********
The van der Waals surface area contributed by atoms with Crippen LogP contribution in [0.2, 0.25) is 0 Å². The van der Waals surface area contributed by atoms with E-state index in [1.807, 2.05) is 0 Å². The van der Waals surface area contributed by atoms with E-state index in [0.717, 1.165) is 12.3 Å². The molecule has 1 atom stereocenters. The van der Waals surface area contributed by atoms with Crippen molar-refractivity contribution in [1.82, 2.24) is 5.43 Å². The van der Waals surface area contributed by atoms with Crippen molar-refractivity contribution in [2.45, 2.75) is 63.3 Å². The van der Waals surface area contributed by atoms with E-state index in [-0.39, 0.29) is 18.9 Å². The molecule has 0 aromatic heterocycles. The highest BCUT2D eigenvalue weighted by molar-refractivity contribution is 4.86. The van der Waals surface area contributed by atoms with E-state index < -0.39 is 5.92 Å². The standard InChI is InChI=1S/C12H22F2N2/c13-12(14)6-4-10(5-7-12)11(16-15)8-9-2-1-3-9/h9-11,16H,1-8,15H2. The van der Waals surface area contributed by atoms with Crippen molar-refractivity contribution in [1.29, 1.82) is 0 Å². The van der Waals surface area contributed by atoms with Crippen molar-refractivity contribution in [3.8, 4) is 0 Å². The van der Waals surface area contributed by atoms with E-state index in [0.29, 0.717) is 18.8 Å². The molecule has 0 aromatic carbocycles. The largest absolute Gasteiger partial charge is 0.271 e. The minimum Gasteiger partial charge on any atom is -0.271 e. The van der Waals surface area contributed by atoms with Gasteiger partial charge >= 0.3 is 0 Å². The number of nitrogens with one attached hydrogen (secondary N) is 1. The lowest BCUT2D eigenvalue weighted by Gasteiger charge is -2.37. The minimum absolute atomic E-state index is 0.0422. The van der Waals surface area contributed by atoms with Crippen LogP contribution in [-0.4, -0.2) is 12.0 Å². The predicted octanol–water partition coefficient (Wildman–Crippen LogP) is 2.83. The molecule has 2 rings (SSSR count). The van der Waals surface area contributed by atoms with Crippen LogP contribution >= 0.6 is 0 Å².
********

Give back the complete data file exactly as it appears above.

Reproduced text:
The van der Waals surface area contributed by atoms with Crippen LogP contribution in [0.2, 0.25) is 0 Å². The van der Waals surface area contributed by atoms with E-state index in [1.807, 2.05) is 0 Å². The van der Waals surface area contributed by atoms with E-state index in [0.717, 1.165) is 12.3 Å². The molecule has 1 atom stereocenters. The van der Waals surface area contributed by atoms with Crippen molar-refractivity contribution in [1.82, 2.24) is 5.43 Å². The van der Waals surface area contributed by atoms with Crippen molar-refractivity contribution in [2.45, 2.75) is 63.3 Å². The van der Waals surface area contributed by atoms with E-state index in [-0.39, 0.29) is 18.9 Å². The molecule has 0 aromatic heterocycles. The highest BCUT2D eigenvalue weighted by molar-refractivity contribution is 4.86. The van der Waals surface area contributed by atoms with E-state index < -0.39 is 5.92 Å². The standard InChI is InChI=1S/C12H22F2N2/c13-12(14)6-4-10(5-7-12)11(16-15)8-9-2-1-3-9/h9-11,16H,1-8,15H2. The van der Waals surface area contributed by atoms with Crippen molar-refractivity contribution in [1.29, 1.82) is 0 Å². The van der Waals surface area contributed by atoms with Crippen molar-refractivity contribution in [3.8, 4) is 0 Å². The van der Waals surface area contributed by atoms with E-state index in [0.29, 0.717) is 18.8 Å². The molecule has 0 aromatic carbocycles. The largest absolute Gasteiger partial charge is 0.271 e. The minimum Gasteiger partial charge on any atom is -0.271 e. The van der Waals surface area contributed by atoms with Gasteiger partial charge >= 0.3 is 0 Å². The number of nitrogens with one attached hydrogen (secondary N) is 1. The lowest BCUT2D eigenvalue weighted by Gasteiger charge is -2.37. The minimum absolute atomic E-state index is 0.0422. The van der Waals surface area contributed by atoms with Crippen LogP contribution in [-0.4, -0.2) is 12.0 Å². The predicted octanol–water partition coefficient (Wildman–Crippen LogP) is 2.83. The molecule has 2 rings (SSSR count). The van der Waals surface area contributed by atoms with Crippen LogP contribution >= 0.6 is 0 Å².